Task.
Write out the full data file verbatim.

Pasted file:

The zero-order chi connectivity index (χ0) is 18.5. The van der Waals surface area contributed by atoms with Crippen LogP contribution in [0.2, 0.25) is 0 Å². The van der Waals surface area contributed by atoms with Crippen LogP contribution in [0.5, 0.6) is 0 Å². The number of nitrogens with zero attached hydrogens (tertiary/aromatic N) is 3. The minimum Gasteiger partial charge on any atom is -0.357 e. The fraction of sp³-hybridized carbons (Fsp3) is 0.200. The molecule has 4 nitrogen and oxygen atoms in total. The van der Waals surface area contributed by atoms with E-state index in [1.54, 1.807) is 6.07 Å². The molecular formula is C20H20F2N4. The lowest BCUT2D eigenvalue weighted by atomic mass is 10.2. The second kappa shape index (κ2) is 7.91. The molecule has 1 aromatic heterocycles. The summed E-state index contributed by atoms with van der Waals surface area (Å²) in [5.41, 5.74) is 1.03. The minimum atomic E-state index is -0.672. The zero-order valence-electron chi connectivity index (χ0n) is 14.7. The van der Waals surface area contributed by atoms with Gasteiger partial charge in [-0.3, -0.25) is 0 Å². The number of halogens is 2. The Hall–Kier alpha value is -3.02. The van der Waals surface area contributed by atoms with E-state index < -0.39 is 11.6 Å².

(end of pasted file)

The zero-order chi connectivity index (χ0) is 18.5. The van der Waals surface area contributed by atoms with Crippen LogP contribution in [0.2, 0.25) is 0 Å². The van der Waals surface area contributed by atoms with Crippen LogP contribution in [0.5, 0.6) is 0 Å². The number of nitrogens with zero attached hydrogens (tertiary/aromatic N) is 3. The minimum Gasteiger partial charge on any atom is -0.357 e. The fraction of sp³-hybridized carbons (Fsp3) is 0.200. The molecule has 4 nitrogen and oxygen atoms in total. The van der Waals surface area contributed by atoms with E-state index in [1.54, 1.807) is 6.07 Å². The molecular formula is C20H20F2N4. The lowest BCUT2D eigenvalue weighted by atomic mass is 10.2. The second kappa shape index (κ2) is 7.91. The molecule has 1 aromatic heterocycles. The summed E-state index contributed by atoms with van der Waals surface area (Å²) in [5.41, 5.74) is 1.03. The minimum atomic E-state index is -0.672. The zero-order valence-electron chi connectivity index (χ0n) is 14.7. The van der Waals surface area contributed by atoms with Gasteiger partial charge in [-0.3, -0.25) is 0 Å². The number of halogens is 2. The Hall–Kier alpha value is -3.02. The van der Waals surface area contributed by atoms with E-state index < -0.39 is 11.6 Å².